Ever since Elder Ballard challenged graduating students to take a more active role in explaining and defending the gospel on the internet, I have felt that the time was ripe to develop an academic course designed to do just that. BYU is the ideal place to pilot such a program. Now the average student has a hard time justifying extra-curricular activities with all the other demands on their time. But offer up academic credit that can be used to meet religion requirements for participating on the internet and I anticipate a proverbial Helaman’s army could be mobilized.
The main attraction would be a weekly guest invited to speak on controversial topic open to the public. Of course, one can find a smattering of apologetically oriented lectures going on at BYU already at the Sperry Symposium, church history symposia, and church education week, etc. However, most of these forums have a continuing education vibe to them and are only sparsely attended by traditional students. Of course, there are intermediary outlets for exceptional students to present research whether it is the SANE conference or through submissions to a paper writing contest. That talent pool could be recruited from alongside seniors looking to fulfill their last religion elective.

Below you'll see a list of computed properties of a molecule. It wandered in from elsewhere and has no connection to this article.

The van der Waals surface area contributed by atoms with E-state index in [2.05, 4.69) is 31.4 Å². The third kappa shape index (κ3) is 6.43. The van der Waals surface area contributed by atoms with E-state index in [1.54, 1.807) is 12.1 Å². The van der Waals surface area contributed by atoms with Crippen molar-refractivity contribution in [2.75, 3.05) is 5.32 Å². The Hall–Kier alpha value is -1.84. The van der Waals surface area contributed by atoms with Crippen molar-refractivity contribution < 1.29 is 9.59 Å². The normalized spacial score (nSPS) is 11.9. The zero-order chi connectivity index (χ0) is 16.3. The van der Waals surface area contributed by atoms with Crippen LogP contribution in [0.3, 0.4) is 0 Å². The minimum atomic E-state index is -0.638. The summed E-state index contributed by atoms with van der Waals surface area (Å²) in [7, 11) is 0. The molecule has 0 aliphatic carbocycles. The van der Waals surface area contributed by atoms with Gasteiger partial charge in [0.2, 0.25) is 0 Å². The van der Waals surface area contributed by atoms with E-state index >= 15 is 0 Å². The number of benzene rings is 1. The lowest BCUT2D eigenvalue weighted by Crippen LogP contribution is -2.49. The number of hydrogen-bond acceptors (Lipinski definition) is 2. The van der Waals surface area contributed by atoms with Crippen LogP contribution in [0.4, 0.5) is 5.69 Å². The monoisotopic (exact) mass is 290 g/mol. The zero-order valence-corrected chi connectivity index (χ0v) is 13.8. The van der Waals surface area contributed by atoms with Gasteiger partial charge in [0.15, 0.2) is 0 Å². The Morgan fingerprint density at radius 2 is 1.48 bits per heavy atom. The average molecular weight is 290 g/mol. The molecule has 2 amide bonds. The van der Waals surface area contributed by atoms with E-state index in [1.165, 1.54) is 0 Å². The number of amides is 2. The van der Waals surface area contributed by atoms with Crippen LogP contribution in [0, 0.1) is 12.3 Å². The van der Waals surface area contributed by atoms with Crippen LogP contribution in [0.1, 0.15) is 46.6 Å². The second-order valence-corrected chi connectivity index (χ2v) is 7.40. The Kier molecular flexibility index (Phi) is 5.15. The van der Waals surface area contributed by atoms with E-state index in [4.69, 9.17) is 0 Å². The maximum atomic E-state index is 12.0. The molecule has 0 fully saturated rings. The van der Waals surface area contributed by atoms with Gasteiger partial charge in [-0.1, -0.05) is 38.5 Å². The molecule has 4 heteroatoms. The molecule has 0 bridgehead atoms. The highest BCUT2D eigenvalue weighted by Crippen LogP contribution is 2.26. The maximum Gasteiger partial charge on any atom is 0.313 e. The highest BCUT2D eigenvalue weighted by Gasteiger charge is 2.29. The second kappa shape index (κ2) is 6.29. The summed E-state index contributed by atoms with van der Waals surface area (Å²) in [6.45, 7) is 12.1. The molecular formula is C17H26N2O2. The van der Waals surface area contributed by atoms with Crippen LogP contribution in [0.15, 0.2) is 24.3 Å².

The class would break up into sections and meet in smaller rooms and be taught by a regular instructor for the second hour each week. Grading would be largely based on writing assignments for blogs and keeping a journal of time spent on internet participation. Participation points can be gained on message boards, through making newspaper comments, or from critiquing or providing tech support for other students prior to web publishing. The text for the class would be a selection of articles drawn heavily from the Maxwell Institute, BYU Studies, and the Journal of Mormon History. Tests would be take-home and evaluate a student’s ability to find reliable sources to address specific criticisms against the church.
Realistically a class tackling controversial issues would no doubt create all kinds of headaches for BYU’s administration. I would like to know what other Bloggernacle participants think about the desirability and feasibility about such a class.